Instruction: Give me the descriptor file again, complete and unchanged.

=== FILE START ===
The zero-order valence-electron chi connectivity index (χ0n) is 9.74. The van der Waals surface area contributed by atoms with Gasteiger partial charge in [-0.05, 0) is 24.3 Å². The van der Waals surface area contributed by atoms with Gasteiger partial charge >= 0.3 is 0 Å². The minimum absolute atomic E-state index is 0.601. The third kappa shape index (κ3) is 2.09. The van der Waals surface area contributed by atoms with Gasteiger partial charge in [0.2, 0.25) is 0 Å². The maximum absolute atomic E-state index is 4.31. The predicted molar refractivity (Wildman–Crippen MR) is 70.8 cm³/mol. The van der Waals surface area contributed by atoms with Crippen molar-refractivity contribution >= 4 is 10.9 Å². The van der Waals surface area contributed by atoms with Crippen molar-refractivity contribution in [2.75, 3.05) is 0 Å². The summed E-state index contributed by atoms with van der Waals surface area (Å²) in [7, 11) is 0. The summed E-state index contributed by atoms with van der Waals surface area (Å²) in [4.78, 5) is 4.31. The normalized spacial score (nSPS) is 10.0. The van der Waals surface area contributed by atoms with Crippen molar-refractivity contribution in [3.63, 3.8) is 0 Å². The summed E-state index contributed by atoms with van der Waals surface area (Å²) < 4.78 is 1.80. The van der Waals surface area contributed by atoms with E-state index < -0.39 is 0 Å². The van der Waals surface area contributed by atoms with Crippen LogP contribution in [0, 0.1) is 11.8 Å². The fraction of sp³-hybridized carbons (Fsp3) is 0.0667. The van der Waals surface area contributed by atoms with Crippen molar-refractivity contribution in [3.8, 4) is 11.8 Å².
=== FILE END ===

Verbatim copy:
The zero-order valence-electron chi connectivity index (χ0n) is 9.74. The van der Waals surface area contributed by atoms with Gasteiger partial charge in [-0.05, 0) is 24.3 Å². The van der Waals surface area contributed by atoms with Gasteiger partial charge >= 0.3 is 0 Å². The minimum absolute atomic E-state index is 0.601. The third kappa shape index (κ3) is 2.09. The van der Waals surface area contributed by atoms with Gasteiger partial charge in [0.2, 0.25) is 0 Å². The maximum absolute atomic E-state index is 4.31. The predicted molar refractivity (Wildman–Crippen MR) is 70.8 cm³/mol. The van der Waals surface area contributed by atoms with Crippen molar-refractivity contribution >= 4 is 10.9 Å². The van der Waals surface area contributed by atoms with Crippen molar-refractivity contribution in [2.75, 3.05) is 0 Å². The summed E-state index contributed by atoms with van der Waals surface area (Å²) in [7, 11) is 0. The summed E-state index contributed by atoms with van der Waals surface area (Å²) in [4.78, 5) is 4.31. The normalized spacial score (nSPS) is 10.0. The van der Waals surface area contributed by atoms with Crippen molar-refractivity contribution in [3.63, 3.8) is 0 Å². The summed E-state index contributed by atoms with van der Waals surface area (Å²) < 4.78 is 1.80. The van der Waals surface area contributed by atoms with E-state index < -0.39 is 0 Å². The van der Waals surface area contributed by atoms with Crippen LogP contribution in [0, 0.1) is 11.8 Å². The fraction of sp³-hybridized carbons (Fsp3) is 0.0667. The van der Waals surface area contributed by atoms with Crippen molar-refractivity contribution in [3.8, 4) is 11.8 Å².